Hermann Oberth

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Hermann Julius Oberth (25 June 1894 – 28 December 1989) was a Transylvania-born German-Hungarian physicist and engineer of Saxon (mostly) ancestry,[2][3] who along with the Russian Konstantin Tsiolkovsky and the American Robert H. Goddard, was one of the founding fathers of rocketry and astronautics. The three never were active collaborators, and in fact, never knew one another: instead, their parallel achievements occurred independently of one another.

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Early life

Oberth was born to a Saxon family in Sibiu/Hermannstadt/Nagyszeben, in Transylvania in the Kingdom of Hungary, in the Austro-Hungarian Empire (since 1920 Sibiu in Romania).[4] By his own account and that of many others, around the age of 11 years old, Oberth became fascinated with the field in which he was to make his mark through reading the writings of Jules Verne, especially From the Earth to the Moon and Around the Moon, re-reading them to the point of memorization. Influenced by Verne's books and ideas, Oberth constructed his first model rocket as a school student at the age of 14. In his youthful experiments, he arrived independently at the concept of the multistage rocket, but he lacked then the resources to pursue his idea on any but a pencil-and-paper level.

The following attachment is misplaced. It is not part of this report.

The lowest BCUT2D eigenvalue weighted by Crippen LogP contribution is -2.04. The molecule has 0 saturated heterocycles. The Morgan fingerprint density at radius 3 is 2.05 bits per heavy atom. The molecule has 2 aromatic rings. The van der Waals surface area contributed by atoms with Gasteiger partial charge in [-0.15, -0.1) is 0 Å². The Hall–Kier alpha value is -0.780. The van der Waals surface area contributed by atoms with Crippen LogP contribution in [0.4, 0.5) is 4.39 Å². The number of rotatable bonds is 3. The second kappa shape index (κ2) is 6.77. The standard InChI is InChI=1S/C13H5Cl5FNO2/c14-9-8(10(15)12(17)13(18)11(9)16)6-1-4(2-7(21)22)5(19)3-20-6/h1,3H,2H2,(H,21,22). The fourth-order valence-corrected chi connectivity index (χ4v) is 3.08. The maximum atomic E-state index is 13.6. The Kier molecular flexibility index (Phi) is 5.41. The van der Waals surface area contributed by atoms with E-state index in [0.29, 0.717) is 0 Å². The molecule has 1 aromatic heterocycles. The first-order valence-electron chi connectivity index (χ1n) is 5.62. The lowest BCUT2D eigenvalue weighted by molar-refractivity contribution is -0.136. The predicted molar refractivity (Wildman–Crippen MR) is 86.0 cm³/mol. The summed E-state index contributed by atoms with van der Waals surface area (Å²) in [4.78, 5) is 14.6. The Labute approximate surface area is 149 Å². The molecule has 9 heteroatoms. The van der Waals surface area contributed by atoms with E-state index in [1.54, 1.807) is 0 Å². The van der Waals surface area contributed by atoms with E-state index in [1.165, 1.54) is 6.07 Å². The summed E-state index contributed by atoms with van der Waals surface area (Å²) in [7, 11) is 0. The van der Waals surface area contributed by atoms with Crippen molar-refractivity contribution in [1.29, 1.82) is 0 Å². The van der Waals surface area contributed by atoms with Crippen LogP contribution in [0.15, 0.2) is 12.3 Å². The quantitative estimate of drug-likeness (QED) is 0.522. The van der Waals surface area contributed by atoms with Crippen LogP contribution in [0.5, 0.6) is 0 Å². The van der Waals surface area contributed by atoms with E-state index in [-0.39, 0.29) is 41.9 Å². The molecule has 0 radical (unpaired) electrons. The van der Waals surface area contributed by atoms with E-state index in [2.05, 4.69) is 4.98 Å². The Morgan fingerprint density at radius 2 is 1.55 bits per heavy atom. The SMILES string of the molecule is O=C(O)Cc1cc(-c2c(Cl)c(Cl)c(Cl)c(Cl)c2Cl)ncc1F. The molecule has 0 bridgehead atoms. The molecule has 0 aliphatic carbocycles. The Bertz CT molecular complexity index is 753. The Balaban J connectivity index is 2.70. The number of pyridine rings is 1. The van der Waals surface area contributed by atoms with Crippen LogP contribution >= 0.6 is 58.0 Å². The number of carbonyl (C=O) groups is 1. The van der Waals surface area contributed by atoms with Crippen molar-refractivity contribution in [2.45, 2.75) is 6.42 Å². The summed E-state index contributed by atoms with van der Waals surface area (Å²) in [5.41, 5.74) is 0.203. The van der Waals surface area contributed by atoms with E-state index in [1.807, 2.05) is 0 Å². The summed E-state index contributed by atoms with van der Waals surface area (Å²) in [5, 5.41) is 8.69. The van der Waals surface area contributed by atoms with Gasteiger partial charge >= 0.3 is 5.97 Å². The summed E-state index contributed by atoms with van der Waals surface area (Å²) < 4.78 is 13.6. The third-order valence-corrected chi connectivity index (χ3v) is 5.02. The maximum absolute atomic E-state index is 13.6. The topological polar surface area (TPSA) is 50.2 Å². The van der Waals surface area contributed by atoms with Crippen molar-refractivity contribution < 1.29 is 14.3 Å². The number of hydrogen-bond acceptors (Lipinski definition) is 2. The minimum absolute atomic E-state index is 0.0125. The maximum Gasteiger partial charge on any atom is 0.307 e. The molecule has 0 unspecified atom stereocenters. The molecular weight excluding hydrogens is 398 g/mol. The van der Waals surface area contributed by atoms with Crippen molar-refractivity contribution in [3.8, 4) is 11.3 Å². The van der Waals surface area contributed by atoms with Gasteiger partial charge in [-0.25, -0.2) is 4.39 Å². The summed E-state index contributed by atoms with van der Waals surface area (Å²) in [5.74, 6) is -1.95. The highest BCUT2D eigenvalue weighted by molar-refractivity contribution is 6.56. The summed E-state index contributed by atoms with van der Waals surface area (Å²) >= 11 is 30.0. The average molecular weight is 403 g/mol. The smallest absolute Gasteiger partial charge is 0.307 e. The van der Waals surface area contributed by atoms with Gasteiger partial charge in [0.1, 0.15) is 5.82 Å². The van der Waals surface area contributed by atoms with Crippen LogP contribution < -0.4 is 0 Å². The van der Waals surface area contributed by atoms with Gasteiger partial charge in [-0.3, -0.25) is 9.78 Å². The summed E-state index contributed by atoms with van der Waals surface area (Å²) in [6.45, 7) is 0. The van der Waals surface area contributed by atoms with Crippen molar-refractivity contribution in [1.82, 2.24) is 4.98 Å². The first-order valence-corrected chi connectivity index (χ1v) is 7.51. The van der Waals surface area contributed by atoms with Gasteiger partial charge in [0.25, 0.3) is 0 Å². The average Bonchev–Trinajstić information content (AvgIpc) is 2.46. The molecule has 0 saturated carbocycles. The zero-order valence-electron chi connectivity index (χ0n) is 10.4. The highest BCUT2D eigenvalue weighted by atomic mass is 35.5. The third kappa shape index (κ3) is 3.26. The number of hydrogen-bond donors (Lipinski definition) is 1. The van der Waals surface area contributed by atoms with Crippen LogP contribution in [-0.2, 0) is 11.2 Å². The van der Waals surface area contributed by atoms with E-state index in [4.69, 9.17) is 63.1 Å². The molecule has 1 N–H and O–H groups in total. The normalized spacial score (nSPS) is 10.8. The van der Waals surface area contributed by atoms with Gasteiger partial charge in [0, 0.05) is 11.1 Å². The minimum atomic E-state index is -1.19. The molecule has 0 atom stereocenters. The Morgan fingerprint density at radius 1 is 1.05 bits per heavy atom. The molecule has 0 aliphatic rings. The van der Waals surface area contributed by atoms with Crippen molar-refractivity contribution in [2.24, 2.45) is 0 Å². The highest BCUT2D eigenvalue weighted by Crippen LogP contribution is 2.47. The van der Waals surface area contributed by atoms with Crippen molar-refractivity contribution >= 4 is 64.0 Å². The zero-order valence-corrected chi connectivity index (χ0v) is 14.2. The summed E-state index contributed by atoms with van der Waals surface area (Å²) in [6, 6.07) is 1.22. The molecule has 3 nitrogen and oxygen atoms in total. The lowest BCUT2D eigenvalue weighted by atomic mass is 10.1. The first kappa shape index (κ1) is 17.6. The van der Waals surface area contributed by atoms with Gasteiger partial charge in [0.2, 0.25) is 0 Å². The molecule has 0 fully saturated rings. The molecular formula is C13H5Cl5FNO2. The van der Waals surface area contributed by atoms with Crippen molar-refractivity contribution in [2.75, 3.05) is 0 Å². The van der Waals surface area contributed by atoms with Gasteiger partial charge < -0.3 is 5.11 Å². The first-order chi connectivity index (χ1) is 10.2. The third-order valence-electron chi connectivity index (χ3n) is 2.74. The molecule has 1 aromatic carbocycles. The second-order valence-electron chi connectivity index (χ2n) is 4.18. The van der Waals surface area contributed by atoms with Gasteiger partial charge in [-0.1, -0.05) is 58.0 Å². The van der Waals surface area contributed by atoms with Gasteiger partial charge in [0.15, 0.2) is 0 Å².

In 1912, Oberth began the study of medicine in Munich, Germany, but at the outbreak of World War I, he was drafted into the Imperial German Army, assigned to an infantry battalion, and sent to the Eastern Front against Russia. In 1915, Oberth was moved into a medical unit at a hospital in Sighişoara/Segesvár, Transylvania, in Austria-Hungary.[5] There he found the spare time to conduct a series of experiments concerning weightlessness, and later resumed his rocketry designs. By 1917, he showed how far his studies had reached so far by firing a rocket with liquid propellant in a demonstration to Hermann von Stein, the Prussian Minister of War.[6]

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